In a bid to create more jobs and to restore hope to the Lake Chad basin area, which had also been battered by Boko Haram, the government of Cameroon has initiated a World Bank-funded development project with a component to produce pavement blocks from plastic waste. 

The Lake Chad Region Recovery and Development Project, which is set to be implemented in the northern Cameroonian city of Kousseri, strives to support victims of attacks carried out by the Islamist militia. 

Abicho Mahamat, who manages the programme, said they have already engaged on a procedure to contract a specialised organisation which is expected to set up a plant that will produce pavement stones from plastic waste.

Targeted youths will learn techniques of collecting and transforming plastic waste into environmentally-friendly paving stones. 

Mahamat claims that the project will withdraw a significant amount of plastic waste from around the lake and cut down on carbon production by 32 percent by 2030. 

Exotic Bricks 

In western Cameroon, Pierre Sunday’s Legacy CACOMEYU Group Ltd is melting disposable plastic containers and other waste and pours the hot fluid, along with some sand, into special molds to form pavement blocks. Sunday's company doesn't use a single gram of clinker or cement, whose prices have spiked.  

Sunday, 40, says this is his modest way of supporting the fight against climate change and addressing the reverberating effects of the war in Ukraine. So far , he has trained some 98 youths, including two of his three kids, and has utilised some 1,020 kg of plastic waste in Cameroon. 

"Our bricks have been tested by an engineering laboratory at the University of Bamenda, and confirmed to be 100 times more resistant over those made of cement," Sunday told FairPlant. 

"After sorting the waste supplied to us by young guys, we melt it and then take up the required sand," Sunday said. "We only use sharp sand, and the melted plastic serves as a binding force.

"We mix the fluid in proportion to the gravel. Then we fill it in the molds and allow them to cool down." 

Once at room temperature, they extract the molds to free up the blocks. The team is now securing installations to go mechanical, as they look to produce and market in bulk.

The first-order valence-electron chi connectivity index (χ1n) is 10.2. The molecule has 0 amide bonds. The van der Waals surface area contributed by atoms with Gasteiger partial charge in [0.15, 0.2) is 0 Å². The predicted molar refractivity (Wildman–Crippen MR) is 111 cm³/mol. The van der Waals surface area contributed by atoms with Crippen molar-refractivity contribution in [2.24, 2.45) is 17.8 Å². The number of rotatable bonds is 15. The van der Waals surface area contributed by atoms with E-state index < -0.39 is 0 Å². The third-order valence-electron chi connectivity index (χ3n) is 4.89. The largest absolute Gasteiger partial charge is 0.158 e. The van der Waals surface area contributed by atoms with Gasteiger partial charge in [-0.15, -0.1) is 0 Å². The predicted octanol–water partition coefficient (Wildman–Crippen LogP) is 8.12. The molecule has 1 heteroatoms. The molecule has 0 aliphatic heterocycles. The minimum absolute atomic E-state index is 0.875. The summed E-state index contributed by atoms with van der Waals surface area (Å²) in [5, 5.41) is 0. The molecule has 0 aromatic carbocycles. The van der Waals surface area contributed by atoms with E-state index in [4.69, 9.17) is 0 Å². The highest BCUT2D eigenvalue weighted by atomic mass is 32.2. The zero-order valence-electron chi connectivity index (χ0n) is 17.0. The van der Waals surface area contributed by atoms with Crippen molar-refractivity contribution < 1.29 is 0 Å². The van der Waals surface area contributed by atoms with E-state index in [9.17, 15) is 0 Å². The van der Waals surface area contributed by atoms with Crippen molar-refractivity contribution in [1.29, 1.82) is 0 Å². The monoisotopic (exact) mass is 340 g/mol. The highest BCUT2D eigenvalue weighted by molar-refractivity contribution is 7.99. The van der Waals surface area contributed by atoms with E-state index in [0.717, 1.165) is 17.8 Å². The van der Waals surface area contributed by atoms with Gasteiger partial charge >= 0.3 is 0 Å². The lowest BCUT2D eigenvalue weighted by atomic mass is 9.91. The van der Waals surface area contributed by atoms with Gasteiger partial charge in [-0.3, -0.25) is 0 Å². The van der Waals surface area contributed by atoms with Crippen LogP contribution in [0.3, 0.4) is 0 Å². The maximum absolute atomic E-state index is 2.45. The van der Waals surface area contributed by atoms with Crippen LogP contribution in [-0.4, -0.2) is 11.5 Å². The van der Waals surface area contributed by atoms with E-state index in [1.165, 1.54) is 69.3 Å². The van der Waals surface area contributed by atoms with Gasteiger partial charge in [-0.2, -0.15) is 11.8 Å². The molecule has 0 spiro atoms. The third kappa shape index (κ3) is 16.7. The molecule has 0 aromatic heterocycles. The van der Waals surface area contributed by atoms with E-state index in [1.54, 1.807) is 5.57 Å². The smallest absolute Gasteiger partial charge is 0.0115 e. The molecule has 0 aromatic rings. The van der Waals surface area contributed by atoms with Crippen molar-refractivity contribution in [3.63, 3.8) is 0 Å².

Sunday said that one square meter will cost FCFA 12,000 (roughly USD $19.5). Their long term ambition is to fabricate all input items needed to construct houses in Cameroon.  

It should be mentioned that the official price set by the Cameroonian government for 50kg of cement remains in the neighbourhood of FCFA 5,000 (about $8.1), and sells for higher amounts in peripheral areas. In other land locked countries in central Africa, a bag occasionally sells at FCFA 11,000 (roughly $18).

An environmental threat

Cameroonian Environmental Engineer, Ismael Essome Ebone, claims that the domino effect of plastic wastes is severe. "Floods are made worse by plastic wastes," he stated. The engineer indicated that fishing waters have been ravaged by plastic waste. 

Government efforts to clear the waste gain steam during special events, but often fade out quicker than anticipated. The African Development Bank (AfDB) on 20 September signed to provide FCFA 15 billion ($22,900) to improve the drainage system in Cameroon's capital Yaounde, where plastic waste triggers most floods. 

Price instability

In an effort to maintain homologated prices, Cameroon has in the last six months held at least six meetings with cement dealers who have raised concerns over the increasing cost of production. 

Africa’s major cement producer, Dangote, opted for a new brand in order to survive the rising costs of production. The producer confirmed it lost FCFA 15 billion ($22,900) in 2021.

"We introduced 32.5-grade cement - different from 42.5 which is the company's reference product, to reduce the volume of clinker used," Emmanuel Ngando, Dangote’s marketing manager for Cameroon, said after holding talks with government officials recently.

Think Green members see this as a validation of their vision to seek innovative solutions, hinting that the high cost of conventional cement provides an incentive for builders to adopt "less expensive" plastic material.

Image by Ahmed Moumine.

Article written by:
Isaac GENNA FORCHIE
Isaac Genna Forchie
Author
Cameroon
The CACOMEYU Group wants to fabricate all input items needed to construct houses in Cameroon.
The CACOMEYU Group wants to fabricate all input items needed to construct houses in Cameroon.
© Pierre Sunday
Pierre Sunday supervises the his collaborators as they melt plastic waste for blocks.
Pierre Sunday supervises the his collaborators as they melt plastic waste for blocks.
© Pierre Sunday
Water reservoir to serve both the Government School Mbalmayo and the entire community.
Water reservoir to serve both the Government School Mbalmayo and the entire community.
© Ahmed Moumine